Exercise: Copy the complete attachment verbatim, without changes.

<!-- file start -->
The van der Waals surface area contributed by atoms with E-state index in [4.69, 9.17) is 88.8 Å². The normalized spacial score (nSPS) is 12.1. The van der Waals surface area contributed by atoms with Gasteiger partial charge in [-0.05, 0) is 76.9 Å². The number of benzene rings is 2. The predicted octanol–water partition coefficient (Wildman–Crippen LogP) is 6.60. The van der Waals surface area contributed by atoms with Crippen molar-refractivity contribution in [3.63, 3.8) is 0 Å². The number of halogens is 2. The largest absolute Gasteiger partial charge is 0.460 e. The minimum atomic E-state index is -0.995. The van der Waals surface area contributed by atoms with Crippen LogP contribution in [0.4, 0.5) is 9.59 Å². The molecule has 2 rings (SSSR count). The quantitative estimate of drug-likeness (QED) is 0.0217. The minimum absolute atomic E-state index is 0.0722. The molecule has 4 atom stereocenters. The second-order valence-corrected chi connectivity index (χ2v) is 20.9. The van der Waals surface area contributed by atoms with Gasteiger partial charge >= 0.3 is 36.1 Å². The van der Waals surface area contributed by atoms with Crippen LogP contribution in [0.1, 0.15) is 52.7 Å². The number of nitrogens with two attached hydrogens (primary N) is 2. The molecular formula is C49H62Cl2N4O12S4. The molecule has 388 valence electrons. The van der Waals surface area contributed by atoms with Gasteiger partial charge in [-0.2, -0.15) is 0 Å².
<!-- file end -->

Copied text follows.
The van der Waals surface area contributed by atoms with E-state index in [4.69, 9.17) is 88.8 Å². The normalized spacial score (nSPS) is 12.1. The van der Waals surface area contributed by atoms with Gasteiger partial charge in [-0.05, 0) is 76.9 Å². The number of benzene rings is 2. The predicted octanol–water partition coefficient (Wildman–Crippen LogP) is 6.60. The van der Waals surface area contributed by atoms with Crippen molar-refractivity contribution in [3.63, 3.8) is 0 Å². The number of halogens is 2. The largest absolute Gasteiger partial charge is 0.460 e. The minimum atomic E-state index is -0.995. The van der Waals surface area contributed by atoms with Crippen LogP contribution in [0.4, 0.5) is 9.59 Å². The molecule has 2 rings (SSSR count). The quantitative estimate of drug-likeness (QED) is 0.0217. The minimum absolute atomic E-state index is 0.0722. The molecule has 4 atom stereocenters. The second-order valence-corrected chi connectivity index (χ2v) is 20.9. The van der Waals surface area contributed by atoms with Gasteiger partial charge >= 0.3 is 36.1 Å². The van der Waals surface area contributed by atoms with Crippen LogP contribution in [0.1, 0.15) is 52.7 Å². The number of nitrogens with two attached hydrogens (primary N) is 2. The molecular formula is C49H62Cl2N4O12S4. The molecule has 388 valence electrons. The van der Waals surface area contributed by atoms with Gasteiger partial charge in [-0.2, -0.15) is 0 Å².